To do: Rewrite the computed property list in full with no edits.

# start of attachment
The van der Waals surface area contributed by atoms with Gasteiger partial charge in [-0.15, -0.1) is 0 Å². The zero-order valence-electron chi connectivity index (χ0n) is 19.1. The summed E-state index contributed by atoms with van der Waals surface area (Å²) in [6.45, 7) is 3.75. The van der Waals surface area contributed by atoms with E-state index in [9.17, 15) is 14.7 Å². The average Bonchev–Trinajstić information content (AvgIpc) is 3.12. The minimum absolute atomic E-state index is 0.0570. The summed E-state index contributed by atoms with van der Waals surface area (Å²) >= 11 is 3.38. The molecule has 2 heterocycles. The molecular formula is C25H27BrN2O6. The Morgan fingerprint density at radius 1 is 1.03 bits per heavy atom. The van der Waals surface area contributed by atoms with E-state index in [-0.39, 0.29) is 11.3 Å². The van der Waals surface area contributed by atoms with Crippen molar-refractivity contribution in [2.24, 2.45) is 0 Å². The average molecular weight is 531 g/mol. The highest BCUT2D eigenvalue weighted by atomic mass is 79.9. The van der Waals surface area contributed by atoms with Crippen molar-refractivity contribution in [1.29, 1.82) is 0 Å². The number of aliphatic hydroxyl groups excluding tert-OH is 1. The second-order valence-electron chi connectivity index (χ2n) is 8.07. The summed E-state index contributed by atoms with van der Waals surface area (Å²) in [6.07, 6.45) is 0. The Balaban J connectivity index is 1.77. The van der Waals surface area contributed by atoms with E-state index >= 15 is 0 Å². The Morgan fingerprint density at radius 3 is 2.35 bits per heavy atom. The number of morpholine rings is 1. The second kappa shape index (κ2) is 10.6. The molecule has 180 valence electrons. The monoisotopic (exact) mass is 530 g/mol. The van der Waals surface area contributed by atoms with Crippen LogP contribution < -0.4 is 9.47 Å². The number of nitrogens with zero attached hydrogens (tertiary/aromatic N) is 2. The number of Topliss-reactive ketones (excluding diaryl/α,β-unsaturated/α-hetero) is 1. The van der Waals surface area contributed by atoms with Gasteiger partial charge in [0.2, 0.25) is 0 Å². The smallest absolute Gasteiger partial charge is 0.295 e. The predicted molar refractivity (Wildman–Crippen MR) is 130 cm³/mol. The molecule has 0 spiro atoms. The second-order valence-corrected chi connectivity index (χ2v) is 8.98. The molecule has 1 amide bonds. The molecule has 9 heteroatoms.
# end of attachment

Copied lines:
The van der Waals surface area contributed by atoms with Gasteiger partial charge in [-0.15, -0.1) is 0 Å². The zero-order valence-electron chi connectivity index (χ0n) is 19.1. The summed E-state index contributed by atoms with van der Waals surface area (Å²) in [6.45, 7) is 3.75. The van der Waals surface area contributed by atoms with E-state index in [9.17, 15) is 14.7 Å². The average Bonchev–Trinajstić information content (AvgIpc) is 3.12. The minimum absolute atomic E-state index is 0.0570. The summed E-state index contributed by atoms with van der Waals surface area (Å²) >= 11 is 3.38. The molecule has 2 heterocycles. The molecular formula is C25H27BrN2O6. The Morgan fingerprint density at radius 1 is 1.03 bits per heavy atom. The van der Waals surface area contributed by atoms with E-state index in [-0.39, 0.29) is 11.3 Å². The van der Waals surface area contributed by atoms with Crippen molar-refractivity contribution in [2.24, 2.45) is 0 Å². The average molecular weight is 531 g/mol. The highest BCUT2D eigenvalue weighted by atomic mass is 79.9. The van der Waals surface area contributed by atoms with Crippen molar-refractivity contribution in [1.29, 1.82) is 0 Å². The number of aliphatic hydroxyl groups excluding tert-OH is 1. The second-order valence-electron chi connectivity index (χ2n) is 8.07. The summed E-state index contributed by atoms with van der Waals surface area (Å²) in [6.07, 6.45) is 0. The Balaban J connectivity index is 1.77. The van der Waals surface area contributed by atoms with E-state index >= 15 is 0 Å². The Morgan fingerprint density at radius 3 is 2.35 bits per heavy atom. The number of morpholine rings is 1. The second kappa shape index (κ2) is 10.6. The molecule has 180 valence electrons. The monoisotopic (exact) mass is 530 g/mol. The van der Waals surface area contributed by atoms with Crippen LogP contribution < -0.4 is 9.47 Å². The number of nitrogens with zero attached hydrogens (tertiary/aromatic N) is 2. The number of Topliss-reactive ketones (excluding diaryl/α,β-unsaturated/α-hetero) is 1. The van der Waals surface area contributed by atoms with Gasteiger partial charge in [0.2, 0.25) is 0 Å². The smallest absolute Gasteiger partial charge is 0.295 e. The predicted molar refractivity (Wildman–Crippen MR) is 130 cm³/mol. The molecule has 0 spiro atoms. The second-order valence-corrected chi connectivity index (χ2v) is 8.98. The molecule has 1 amide bonds. The molecule has 9 heteroatoms.